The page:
inhibit

verb
in·​hib·​it | \in-ˈhi-bət \
inhibited; inhibiting; inhibits

Definition of inhibit 

transitive verb

1 : to prohibit from doing something

2a : to hold in check : restrain

b : to discourage from free or spontaneous activity especially through the operation of inner psychological or external social constraints

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Other Words from inhibit

inhibitive \ in-​ˈhi-​bə-​tiv \ adjective
inhibitory \ in-​ˈhi-​bə-​ˌtȯr-​ē \ adjective

Choose the Right Synonym for inhibit

forbid, prohibit, interdict, inhibit mean to debar one from doing something or to order that something not be done. forbid implies that the order is from one in authority and that obedience is expected. smoking is forbidden in the building prohibit suggests the issuing of laws, statutes, or regulations. prohibited the sale of liquor interdict implies prohibition by civil or ecclesiastical authority usually for a given time or a declared purpose. practices interdicted by the church inhibit implies restraints or restrictions that amount to prohibitions, not only by authority but also by the exigencies of the time or situation. conditions inhibiting the growth of free trade

Examples of inhibit in a Sentence

You shouldn't allow fear of failure to inhibit you. He was inhibited by modesty. Fear can inhibit people from expressing their opinions. drugs that are used to inhibit infection Strict laws are inhibiting economic growth.
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Recent Examples on the Web

This is done by reducing the taxes and regulations that increase the cost of build housing, and reducing state and local regulations that inhibit the construction of new housing, throwing zoning restrictions. Amy Chance, sacbee, ""Build a lot more of it": What California can do to solve its housing problem," 18 June 2018 But what inhibits us can turn into the motors and change that. Patrick Pacheco, latimes.com, "Ari'el Stachel talks backstage about embracing his Middle Eastern heritage, and now a Tony Award," 11 June 2018 Richard Lipton, director of the Montefiore Headache Center in New York City, says triptans were developed in response to the older idea that the dilation of blood vessels is the primary cause of migraine; triptans were supposed to inhibit it. David Noonan, Scientific American, "New Nerve Drugs May Finally Prevent Migraine Headaches," 1 Dec. 2015 Even though all of Bitcoin’s transactions are recorded on a blockchain, the transparency didn’t seem to inhibit trickery here. Farhad Manjoo, New York Times, "Farhad’s Week in Tech: Bitcoin and the Scams Under Everything," 15 June 2018 The Framers promulgated the Bill of Rights precisely to inhibit Congress from curtailing fundamental rights in the name of this or that exigency. WSJ, "Cellphone Site Data and Fourth Amendment," 1 July 2018 For young children to be without their parents and to be continuing to keep on red alert with these stress hormones, and to know this is going to inhibit their development and disrupt their lives, to me that is child abuse. Char Adams, PEOPLE.com, "Psychology Experts Condemn Taking Migrant Children From Parents: 'That Is Child Abuse'," 20 June 2018 The study found that a ketogenic diet fed to the epileptic mice who lacked either of these bacterial species failed to inhibit seizures. Bradley J. Fikes, sandiegouniontribune.com, "San Diego startup Bloom Science seeks to fight epilepsy through the gut," 25 May 2018 The Yes Campaign, which is demanding a repeal of the amendment, says it has instead created a culture of shame, inhibited medical professionals and forced women to travel for abortions later in their pregnancies. Sheena Mckenzie, CNN, "'Irish abortions happen; they just don't happen on Irish soil'," 22 May 2018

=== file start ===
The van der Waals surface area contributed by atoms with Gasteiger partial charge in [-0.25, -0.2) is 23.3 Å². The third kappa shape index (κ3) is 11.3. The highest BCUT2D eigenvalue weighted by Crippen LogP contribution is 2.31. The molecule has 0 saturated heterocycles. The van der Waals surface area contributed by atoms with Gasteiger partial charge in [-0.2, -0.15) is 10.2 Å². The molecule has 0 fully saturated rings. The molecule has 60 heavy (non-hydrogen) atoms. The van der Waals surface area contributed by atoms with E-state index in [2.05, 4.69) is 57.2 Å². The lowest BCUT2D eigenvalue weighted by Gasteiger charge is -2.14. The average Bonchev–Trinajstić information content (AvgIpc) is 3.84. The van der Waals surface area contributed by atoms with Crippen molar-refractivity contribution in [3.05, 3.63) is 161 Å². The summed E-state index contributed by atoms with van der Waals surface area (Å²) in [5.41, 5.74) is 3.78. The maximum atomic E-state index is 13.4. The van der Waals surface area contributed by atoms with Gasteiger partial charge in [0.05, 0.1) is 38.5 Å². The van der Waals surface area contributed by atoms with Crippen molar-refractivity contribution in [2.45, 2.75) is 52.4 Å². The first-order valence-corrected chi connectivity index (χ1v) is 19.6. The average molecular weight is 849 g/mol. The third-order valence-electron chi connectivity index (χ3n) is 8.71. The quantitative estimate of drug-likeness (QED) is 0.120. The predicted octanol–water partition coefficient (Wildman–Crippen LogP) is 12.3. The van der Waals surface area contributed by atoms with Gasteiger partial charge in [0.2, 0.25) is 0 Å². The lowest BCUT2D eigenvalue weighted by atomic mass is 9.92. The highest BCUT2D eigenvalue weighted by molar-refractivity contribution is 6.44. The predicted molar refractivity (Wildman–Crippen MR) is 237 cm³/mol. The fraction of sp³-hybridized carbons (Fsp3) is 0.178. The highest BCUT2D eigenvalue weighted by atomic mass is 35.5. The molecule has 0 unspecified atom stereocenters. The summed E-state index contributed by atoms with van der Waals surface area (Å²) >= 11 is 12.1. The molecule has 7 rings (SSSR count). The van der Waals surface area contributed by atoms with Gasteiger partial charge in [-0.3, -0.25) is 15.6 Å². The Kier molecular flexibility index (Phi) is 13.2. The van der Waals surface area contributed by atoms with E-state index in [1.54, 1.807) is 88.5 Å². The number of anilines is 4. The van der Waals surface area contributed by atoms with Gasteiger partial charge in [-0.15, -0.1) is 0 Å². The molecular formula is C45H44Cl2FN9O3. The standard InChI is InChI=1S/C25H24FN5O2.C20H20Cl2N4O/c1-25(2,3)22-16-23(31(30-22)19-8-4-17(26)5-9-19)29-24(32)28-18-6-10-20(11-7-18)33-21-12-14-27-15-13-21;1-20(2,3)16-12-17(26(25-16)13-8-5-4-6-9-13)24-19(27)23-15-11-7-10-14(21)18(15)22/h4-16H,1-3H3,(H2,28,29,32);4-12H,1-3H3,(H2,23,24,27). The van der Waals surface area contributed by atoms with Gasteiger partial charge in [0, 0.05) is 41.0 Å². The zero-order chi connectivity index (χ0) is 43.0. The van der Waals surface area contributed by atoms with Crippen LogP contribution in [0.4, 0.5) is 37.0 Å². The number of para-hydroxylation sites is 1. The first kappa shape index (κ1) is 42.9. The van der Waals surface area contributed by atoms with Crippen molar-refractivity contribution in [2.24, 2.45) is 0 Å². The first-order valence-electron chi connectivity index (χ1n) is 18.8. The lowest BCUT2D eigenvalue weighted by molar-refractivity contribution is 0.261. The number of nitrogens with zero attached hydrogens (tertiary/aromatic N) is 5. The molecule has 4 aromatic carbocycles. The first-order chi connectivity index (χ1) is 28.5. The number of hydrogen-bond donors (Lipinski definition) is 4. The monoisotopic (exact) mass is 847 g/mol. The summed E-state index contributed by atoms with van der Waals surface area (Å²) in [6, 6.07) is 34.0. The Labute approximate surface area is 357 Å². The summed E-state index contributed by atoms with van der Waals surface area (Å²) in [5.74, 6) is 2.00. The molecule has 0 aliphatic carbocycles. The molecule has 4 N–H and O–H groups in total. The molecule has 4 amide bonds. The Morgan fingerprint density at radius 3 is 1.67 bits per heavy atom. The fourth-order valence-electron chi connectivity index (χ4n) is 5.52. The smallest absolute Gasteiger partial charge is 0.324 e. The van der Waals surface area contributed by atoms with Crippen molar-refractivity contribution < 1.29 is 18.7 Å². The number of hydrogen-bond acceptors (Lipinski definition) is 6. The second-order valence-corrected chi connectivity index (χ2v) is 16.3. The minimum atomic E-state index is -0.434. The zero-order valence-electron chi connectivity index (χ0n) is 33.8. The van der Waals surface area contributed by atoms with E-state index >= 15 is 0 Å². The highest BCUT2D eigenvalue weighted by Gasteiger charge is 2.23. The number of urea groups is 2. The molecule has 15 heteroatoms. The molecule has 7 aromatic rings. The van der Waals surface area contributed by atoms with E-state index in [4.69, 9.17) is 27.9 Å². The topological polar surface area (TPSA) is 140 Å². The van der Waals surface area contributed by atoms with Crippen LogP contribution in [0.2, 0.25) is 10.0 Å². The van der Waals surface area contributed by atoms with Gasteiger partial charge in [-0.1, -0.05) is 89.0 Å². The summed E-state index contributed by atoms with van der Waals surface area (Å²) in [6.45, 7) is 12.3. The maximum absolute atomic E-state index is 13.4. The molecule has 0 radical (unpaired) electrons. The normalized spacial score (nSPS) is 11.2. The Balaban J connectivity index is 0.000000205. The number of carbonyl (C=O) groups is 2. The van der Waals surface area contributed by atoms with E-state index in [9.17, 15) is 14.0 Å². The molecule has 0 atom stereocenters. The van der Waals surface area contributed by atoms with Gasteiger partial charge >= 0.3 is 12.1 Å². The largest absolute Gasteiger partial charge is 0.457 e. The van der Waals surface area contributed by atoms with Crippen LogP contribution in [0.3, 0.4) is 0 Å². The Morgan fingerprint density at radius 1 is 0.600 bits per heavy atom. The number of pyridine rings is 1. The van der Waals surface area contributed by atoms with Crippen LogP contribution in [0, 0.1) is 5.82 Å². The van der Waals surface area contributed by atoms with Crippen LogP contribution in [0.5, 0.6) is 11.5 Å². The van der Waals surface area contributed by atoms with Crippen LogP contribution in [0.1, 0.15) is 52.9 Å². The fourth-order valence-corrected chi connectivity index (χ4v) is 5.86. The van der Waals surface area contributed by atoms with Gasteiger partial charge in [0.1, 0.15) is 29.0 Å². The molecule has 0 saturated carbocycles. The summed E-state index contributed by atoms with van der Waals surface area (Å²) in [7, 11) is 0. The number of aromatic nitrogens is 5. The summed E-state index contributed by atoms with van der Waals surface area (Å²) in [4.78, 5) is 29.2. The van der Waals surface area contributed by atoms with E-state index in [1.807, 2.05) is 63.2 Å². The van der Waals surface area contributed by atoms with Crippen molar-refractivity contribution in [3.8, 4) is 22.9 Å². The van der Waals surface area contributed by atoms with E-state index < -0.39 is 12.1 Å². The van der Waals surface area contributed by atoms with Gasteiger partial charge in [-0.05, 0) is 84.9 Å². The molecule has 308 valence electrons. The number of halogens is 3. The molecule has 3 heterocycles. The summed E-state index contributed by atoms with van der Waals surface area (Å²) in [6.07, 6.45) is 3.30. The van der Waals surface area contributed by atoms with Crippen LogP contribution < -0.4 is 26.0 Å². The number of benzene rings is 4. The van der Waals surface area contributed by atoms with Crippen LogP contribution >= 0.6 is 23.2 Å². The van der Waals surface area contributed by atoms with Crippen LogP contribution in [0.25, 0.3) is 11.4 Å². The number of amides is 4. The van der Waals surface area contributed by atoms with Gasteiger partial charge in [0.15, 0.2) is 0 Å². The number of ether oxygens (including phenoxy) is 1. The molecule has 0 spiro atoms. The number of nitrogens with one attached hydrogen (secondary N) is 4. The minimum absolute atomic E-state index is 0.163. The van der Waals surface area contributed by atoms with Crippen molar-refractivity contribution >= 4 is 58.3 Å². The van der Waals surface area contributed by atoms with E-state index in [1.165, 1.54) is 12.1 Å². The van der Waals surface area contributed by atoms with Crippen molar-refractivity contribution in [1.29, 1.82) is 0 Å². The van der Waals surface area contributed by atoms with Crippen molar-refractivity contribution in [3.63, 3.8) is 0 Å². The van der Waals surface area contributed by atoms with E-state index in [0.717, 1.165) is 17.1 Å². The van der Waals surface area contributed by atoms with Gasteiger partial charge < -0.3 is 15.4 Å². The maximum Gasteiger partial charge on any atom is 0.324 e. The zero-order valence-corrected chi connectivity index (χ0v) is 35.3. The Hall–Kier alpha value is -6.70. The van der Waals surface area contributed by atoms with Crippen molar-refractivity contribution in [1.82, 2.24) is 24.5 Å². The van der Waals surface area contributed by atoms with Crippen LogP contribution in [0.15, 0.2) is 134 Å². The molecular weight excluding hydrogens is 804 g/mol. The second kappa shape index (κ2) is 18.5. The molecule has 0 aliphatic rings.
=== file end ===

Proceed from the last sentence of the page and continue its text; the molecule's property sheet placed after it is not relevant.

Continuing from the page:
These example sentences are selected automatically from various online news sources to reflect current usage of the word 'inhibit.' Views expressed in the examples do not represent the opinion of Merriam-Webster or its editors. Send us feedback.

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First Known Use of inhibit

15th century, in the meaning defined at transitive sense 1

History and Etymology for inhibit

Middle English, from Latin inhibitus, past participle of inhibēre, from in- in- entry 2 + habēre to have — more at habit entry 1

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Statistics for inhibit

Last Updated

1 Nov 2018

Look-up Popularity

Time Traveler for inhibit

The first known use of inhibit was in the 15th century

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More Definitions for inhibit

inhibit

verb

English Language Learners Definition of inhibit

: to keep (someone) from doing what he or she wants to do

: to prevent or slow down the activity or occurrence of (something)

inhibit

verb
in·​hib·​it | \in-ˈhi-bət \
inhibited; inhibiting

Kids Definition of inhibit

: to prevent or hold back from doing something Shyness inhibited her in making new friends.

inhibit

transitive verb
in·​hib·​it | \in-ˈhib-ət \

Medical Definition of inhibit 

1a : to restrain from free or spontaneous activity especially through the operation of inner psychological or external social constraints an inhibited person

b : to check or restrain the force or vitality of inhibit aggressive tendencies

2a : to reduce or suppress the activity of a presynaptic neuron can not only excite a postsynaptic neuron but can also inhibit it— H. W. Kendler

b : to retard or prevent the formation of

c : to retard, interfere with, or prevent (a process or reaction) inhibit ovulation

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